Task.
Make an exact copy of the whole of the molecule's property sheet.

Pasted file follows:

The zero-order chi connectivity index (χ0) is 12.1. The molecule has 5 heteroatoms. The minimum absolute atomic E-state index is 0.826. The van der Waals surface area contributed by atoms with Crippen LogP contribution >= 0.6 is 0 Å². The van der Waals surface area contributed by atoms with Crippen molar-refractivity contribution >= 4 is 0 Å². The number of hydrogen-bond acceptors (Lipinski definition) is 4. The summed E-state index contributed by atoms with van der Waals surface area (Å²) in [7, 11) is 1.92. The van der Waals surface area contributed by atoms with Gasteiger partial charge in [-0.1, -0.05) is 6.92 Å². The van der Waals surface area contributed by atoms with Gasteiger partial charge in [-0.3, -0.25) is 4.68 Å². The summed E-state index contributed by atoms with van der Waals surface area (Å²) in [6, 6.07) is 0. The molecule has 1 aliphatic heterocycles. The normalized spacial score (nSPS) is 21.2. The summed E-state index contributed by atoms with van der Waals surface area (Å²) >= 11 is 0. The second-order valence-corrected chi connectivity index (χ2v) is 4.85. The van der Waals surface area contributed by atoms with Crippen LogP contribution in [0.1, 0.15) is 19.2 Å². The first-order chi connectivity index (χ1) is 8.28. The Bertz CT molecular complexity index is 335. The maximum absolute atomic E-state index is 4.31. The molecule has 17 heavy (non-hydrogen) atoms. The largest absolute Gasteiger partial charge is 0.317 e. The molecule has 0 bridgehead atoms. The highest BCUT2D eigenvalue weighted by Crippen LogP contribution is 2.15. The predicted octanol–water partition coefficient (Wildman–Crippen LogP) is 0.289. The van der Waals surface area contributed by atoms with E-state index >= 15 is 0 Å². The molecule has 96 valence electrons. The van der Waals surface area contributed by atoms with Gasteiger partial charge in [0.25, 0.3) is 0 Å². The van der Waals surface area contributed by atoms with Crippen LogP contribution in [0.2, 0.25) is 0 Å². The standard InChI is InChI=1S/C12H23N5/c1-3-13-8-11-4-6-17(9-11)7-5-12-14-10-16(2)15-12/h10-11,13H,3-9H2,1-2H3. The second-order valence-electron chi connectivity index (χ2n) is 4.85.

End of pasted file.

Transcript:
The zero-order chi connectivity index (χ0) is 12.1. The molecule has 5 heteroatoms. The minimum absolute atomic E-state index is 0.826. The van der Waals surface area contributed by atoms with Crippen LogP contribution >= 0.6 is 0 Å². The van der Waals surface area contributed by atoms with Crippen molar-refractivity contribution >= 4 is 0 Å². The number of hydrogen-bond acceptors (Lipinski definition) is 4. The summed E-state index contributed by atoms with van der Waals surface area (Å²) in [7, 11) is 1.92. The van der Waals surface area contributed by atoms with Gasteiger partial charge in [-0.1, -0.05) is 6.92 Å². The van der Waals surface area contributed by atoms with Gasteiger partial charge in [-0.3, -0.25) is 4.68 Å². The summed E-state index contributed by atoms with van der Waals surface area (Å²) in [6, 6.07) is 0. The molecule has 1 aliphatic heterocycles. The normalized spacial score (nSPS) is 21.2. The summed E-state index contributed by atoms with van der Waals surface area (Å²) >= 11 is 0. The second-order valence-corrected chi connectivity index (χ2v) is 4.85. The van der Waals surface area contributed by atoms with Crippen LogP contribution in [0.1, 0.15) is 19.2 Å². The first-order chi connectivity index (χ1) is 8.28. The Bertz CT molecular complexity index is 335. The maximum absolute atomic E-state index is 4.31. The molecule has 17 heavy (non-hydrogen) atoms. The largest absolute Gasteiger partial charge is 0.317 e. The molecule has 0 bridgehead atoms. The highest BCUT2D eigenvalue weighted by Crippen LogP contribution is 2.15. The predicted octanol–water partition coefficient (Wildman–Crippen LogP) is 0.289. The van der Waals surface area contributed by atoms with E-state index >= 15 is 0 Å². The molecule has 96 valence electrons. The van der Waals surface area contributed by atoms with Gasteiger partial charge in [0.25, 0.3) is 0 Å². The van der Waals surface area contributed by atoms with Crippen LogP contribution in [0.2, 0.25) is 0 Å². The standard InChI is InChI=1S/C12H23N5/c1-3-13-8-11-4-6-17(9-11)7-5-12-14-10-16(2)15-12/h10-11,13H,3-9H2,1-2H3. The second-order valence-electron chi connectivity index (χ2n) is 4.85.